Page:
The Zilpzalp - Wanted poster


Surname: Zilzalp
Other namesImage: Willow Warbler
Latin name: Phylloscopus collybita
class: Birds
size: 10 - 12 cm
mass: 7 - 10 g
Older: 7 years
Appearance: gray, blue, green plumage
Sexual dimorphism: Yes
Nutrition type: preferably insectivores (insektivor)
food: Woodlice, aphids, snails, spiders, bedbugs, cicadas, berries and fruit
distribution: Europe, Africa and Asia
original origin: unknown
Sleep-wake rhythm: diurnal
habitat: near forests and vegetation-rich parks
natural enemies: Sparrowhawk
sexual maturity: towards the end of the first year of life
mating season: April
breeding season: 14 days
clutch size: 3 - 7 eggs
social behavior: swarming
Threatened with extinction: No
Further profiles of animals can be found in the Encyclopaedia.

Interesting facts about the Zilpzalp

  • The Zilpzalp or Phylloscopus collybita, also called willow warbler, describes a species of bird within the warblers, which is native to Central and Western Europe, North Africa and parts of Siberia.
  • The Zilpzalp is a migratory bird that breeds in Central Europe and winters in the Mediterranean, in the Sahara and south of it in the dry savannahs and plateaus of East Africa.
  • He is about twelve inches tall and brings a maximum of ten grams on the scales.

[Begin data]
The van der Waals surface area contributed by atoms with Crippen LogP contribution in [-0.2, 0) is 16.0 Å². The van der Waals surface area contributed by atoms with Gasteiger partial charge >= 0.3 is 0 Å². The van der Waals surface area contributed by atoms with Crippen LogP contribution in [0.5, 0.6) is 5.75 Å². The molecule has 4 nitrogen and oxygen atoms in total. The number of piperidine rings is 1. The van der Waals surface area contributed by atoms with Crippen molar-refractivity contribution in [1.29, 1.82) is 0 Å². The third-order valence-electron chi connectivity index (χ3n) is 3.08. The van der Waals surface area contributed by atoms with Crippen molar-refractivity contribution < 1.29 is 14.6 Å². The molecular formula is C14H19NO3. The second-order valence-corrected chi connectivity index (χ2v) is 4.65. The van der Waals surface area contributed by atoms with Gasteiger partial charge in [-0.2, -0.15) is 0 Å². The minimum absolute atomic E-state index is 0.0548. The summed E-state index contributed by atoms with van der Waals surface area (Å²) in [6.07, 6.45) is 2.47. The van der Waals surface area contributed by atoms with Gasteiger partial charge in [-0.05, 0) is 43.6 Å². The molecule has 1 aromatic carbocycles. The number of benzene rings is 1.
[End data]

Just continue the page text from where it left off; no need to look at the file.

• Both sexes show an inconspicuous plumage, which appears in a greyish or brownish shade of green. Belly and rump are usually colored light green, the throat is almost white or pale yellow.
  • Zilpzalpe colonize different habitats and are found in the lowlands as well as in the Alps and urban green spaces. However, they are bound to wooded areas, with mixed forests with dense herb layer are preferred.
  • The Zilpzalp is almost constantly on a search for food and is mainly in the dense foliage of the trees at heights of about ten meters.
  • Depending on the season, Zilpzalpe feed on insects, snails, spiders and woodlice as well as berries and fruits.
  • Males and females join together to form basically monogamous pairs, although it is often observed that males mate with several females.
  • The males reach the breeding areas a few days before their females and then begin the courtship.
  • The nests are preferably built on the ground or directly above in bushes or hedges, the location is always selected by the female.
  • The female then takes care of the nest building alone and lays between the beginning of April between four and seven eggs.
  • After about two weeks, the chicks hatch, which remain in the nest for another two to three weeks. After leaving the chick, they will be kept by both parents for some time.
  • Since the Zilpzalp is almost always in dense vegetation, he has little predators. Investigations revealed that only the sparrowhawk occasionally captured Zilpzalpe.
  • The maximum life expectancy of the Zilpzalps is about seven years, however, a strikingly high mortality rate has been proven among the nestlings as well as among the adult birds.
  • Nevertheless, the Zilpzalp with nearly four million estimated breeding pairs alone in Germany is considered one of the most common bird species in Central Europe.